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Old 27th January 2022, 23:08   #31
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Default Re: Why fresh home food rocks & stale outside food sucks

My regular weekly shopping.

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I am a home food guy. I personally prefer eating curd rice with potato fry made at home instead of a 5* buffet spread.

There are so many advantages in home food. Every ingredient used is top notch. The amount of oil, sugar and salt is completely under our control. Everything is cleaned and prepared correctly. A huge variety in options.

The chance to experiment. With so many recipes on youtube etc, you can have so much fun.

Can involve kids in "food training". Teach them healthy options and prepare them for an independent life as they grow older.

The other significant part. Cost.

A meal at a fine dine restaurant easily costs the same as the vegetable bill for an entire month.
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Old 27th January 2022, 23:25   #32
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Obesity is the new Pandemic as said by family Doctor.
Whatever we eat as long as it is less than 500 calories per seating we should be able to lead a decent life.

Bit of workout or physical activity, Only Breakfast, lunch and 7 Pm dinner each less than 500 calorie should do.

Any more than 500c, you can think as you are eating poison - Again his words and he asked me to spread the news about New pandemic.
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Old 27th January 2022, 23:43   #33
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The biggest problem with outside food is lack of transparency around what goes in the mix. Time and again, research has shown that even the things that are supposed to be healthy are adulterated by companies for profits. Most restaurants are no different and they would choose profits over serving healthy food. That is the single biggest reason to minimise sourcing from outside.

I have been a big foodie all my life. Binging on outside food, processed food, beverages and confectionaries was the norm. Have been able to kick the habit down my almost 90% over last one year. One of the biggest reasons has been our cook. She is great with North Indian food and this makes sure that most needs are taken care of. Work from home helps as well. Speaking from experience of having multiple cooks for the last ten years of my life, clearly the quality of the cook has a serious impact on how much do you end up ordering from outside.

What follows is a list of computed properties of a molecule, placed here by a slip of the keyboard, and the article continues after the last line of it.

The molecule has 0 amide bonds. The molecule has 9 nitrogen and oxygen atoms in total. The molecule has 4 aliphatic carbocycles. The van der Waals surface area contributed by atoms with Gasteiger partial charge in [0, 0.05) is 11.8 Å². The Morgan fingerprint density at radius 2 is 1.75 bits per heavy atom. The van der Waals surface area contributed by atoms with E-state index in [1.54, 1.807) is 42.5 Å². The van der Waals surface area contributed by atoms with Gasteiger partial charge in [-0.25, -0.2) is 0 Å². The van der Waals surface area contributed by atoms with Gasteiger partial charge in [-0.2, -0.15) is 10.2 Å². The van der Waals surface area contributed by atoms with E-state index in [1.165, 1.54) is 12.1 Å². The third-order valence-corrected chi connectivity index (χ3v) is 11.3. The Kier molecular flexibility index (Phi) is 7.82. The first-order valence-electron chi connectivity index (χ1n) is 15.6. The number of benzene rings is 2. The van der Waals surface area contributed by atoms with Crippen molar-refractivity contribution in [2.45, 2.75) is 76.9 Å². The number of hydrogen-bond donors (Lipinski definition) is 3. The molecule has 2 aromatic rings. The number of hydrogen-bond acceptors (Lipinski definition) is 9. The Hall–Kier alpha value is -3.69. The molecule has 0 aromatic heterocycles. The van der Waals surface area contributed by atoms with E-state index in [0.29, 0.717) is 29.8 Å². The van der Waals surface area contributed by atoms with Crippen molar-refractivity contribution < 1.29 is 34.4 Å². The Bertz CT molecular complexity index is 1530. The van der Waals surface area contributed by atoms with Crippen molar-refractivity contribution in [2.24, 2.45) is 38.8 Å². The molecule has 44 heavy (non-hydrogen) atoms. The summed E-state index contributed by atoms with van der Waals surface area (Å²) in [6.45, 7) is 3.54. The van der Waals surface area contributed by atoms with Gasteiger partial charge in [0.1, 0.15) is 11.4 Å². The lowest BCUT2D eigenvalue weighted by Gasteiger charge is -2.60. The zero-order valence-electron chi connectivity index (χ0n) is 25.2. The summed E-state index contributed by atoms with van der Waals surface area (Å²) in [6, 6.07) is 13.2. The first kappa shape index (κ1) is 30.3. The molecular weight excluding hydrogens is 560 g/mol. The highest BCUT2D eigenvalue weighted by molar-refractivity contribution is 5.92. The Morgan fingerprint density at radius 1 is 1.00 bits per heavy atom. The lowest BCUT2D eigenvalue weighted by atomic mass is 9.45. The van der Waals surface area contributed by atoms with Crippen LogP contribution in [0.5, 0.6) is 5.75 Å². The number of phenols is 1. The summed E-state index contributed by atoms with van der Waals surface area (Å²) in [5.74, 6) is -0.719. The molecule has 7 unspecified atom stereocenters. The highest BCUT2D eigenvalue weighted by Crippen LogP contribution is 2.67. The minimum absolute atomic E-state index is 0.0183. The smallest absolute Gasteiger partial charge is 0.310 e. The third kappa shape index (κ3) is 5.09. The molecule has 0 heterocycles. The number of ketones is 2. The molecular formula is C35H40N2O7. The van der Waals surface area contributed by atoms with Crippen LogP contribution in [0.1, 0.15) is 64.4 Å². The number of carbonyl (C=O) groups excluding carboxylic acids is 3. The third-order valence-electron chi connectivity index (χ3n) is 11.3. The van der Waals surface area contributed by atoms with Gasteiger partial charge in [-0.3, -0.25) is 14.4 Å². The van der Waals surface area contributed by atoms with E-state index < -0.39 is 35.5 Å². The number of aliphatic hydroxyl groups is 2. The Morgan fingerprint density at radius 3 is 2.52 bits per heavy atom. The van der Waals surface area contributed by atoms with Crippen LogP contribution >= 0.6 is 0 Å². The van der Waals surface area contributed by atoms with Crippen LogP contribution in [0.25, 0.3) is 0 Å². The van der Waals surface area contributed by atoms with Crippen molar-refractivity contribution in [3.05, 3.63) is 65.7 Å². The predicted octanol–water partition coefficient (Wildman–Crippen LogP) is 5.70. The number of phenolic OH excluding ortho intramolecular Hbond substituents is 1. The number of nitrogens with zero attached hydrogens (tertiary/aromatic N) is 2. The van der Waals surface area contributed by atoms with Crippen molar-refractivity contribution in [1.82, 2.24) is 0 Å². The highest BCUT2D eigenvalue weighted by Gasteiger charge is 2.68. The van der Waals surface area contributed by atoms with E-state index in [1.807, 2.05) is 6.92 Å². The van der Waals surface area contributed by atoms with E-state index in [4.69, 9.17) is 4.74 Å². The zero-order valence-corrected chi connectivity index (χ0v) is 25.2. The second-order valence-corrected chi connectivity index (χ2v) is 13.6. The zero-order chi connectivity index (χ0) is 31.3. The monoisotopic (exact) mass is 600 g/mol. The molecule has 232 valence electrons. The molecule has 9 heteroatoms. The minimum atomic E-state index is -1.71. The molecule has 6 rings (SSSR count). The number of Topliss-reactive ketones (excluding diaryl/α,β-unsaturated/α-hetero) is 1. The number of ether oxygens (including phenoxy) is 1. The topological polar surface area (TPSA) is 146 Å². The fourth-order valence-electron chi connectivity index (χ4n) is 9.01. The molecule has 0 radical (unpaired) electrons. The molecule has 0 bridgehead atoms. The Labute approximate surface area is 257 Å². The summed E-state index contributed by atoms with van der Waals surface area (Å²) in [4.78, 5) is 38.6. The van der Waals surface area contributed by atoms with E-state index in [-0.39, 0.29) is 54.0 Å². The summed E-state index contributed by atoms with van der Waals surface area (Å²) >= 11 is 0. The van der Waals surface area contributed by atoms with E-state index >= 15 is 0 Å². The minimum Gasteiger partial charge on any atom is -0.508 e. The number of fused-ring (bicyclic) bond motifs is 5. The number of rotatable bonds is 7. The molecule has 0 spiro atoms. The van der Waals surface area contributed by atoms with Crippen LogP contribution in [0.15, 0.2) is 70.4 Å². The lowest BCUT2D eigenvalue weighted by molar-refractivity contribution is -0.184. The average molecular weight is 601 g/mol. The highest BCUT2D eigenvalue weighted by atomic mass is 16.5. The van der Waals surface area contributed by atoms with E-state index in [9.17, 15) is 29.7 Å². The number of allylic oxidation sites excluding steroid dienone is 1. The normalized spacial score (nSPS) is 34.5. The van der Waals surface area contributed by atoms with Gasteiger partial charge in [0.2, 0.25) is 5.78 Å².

As to affordability, it’s all about priorities in life (I speak for the humble middle class). Quality of food and water are two things you really can’t afford to compromise on. 70% of diseases have their source in gut health. There is a reason ‘Food’ comes first in - Roti, Kapda, Makaan. So buy a cheaper phone/laptop/car if needed but avoid compromising on food.
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Old 28th January 2022, 00:18   #34
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At my place other than frozen peas we avoid frozen food as much as possible. We do make some exceptions, like when the kids demand french fries, etc.

What we also do is eat as much as possible seasonal fruits and vegetables. Fresh fruits and veggies meant to be eaten in a particular season taste great in that season - sarson ka saag is available throughout the year in some restaurants, but it taste great only in winters.

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Originally Posted by GTO View Post
At my place, we don't even have morning food in the evening.
Should definitely try the Hyderabadi bagara baingan, mirchi ka salan the next day, it tastes much better than the day it was prepared!
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Old 28th January 2022, 01:14   #35
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For most folks with sedentary office work, has anyone tried eating 1-2 meals a day instead of 3-4 accompanied by multiple cuppas of tea/ coffee?

Have realised we need much less food than we eat and hunger pangs are something that can be trained to reduce (without adverse effects like acidity, headache etc.).

Had an overweight friend who gradually came down from his 100kg frame to around 70 (under guidance). Over a period of year and a half, he has gone to a meal a day. His job involves flying so eating schedules/ sleeping schedules are erratic and yet he manages fine.

Have my own story as well of easily being able to eat less meals a day without headaches, acidity or any such issues.

How does all this fit in this thread instead of a dieting thread - because cooking one fresh meal a day is easy to do and saves immense amount of time and effort.

Eat less, feel lighter and there will be a whole load of less shit in the world, literal and otherwise.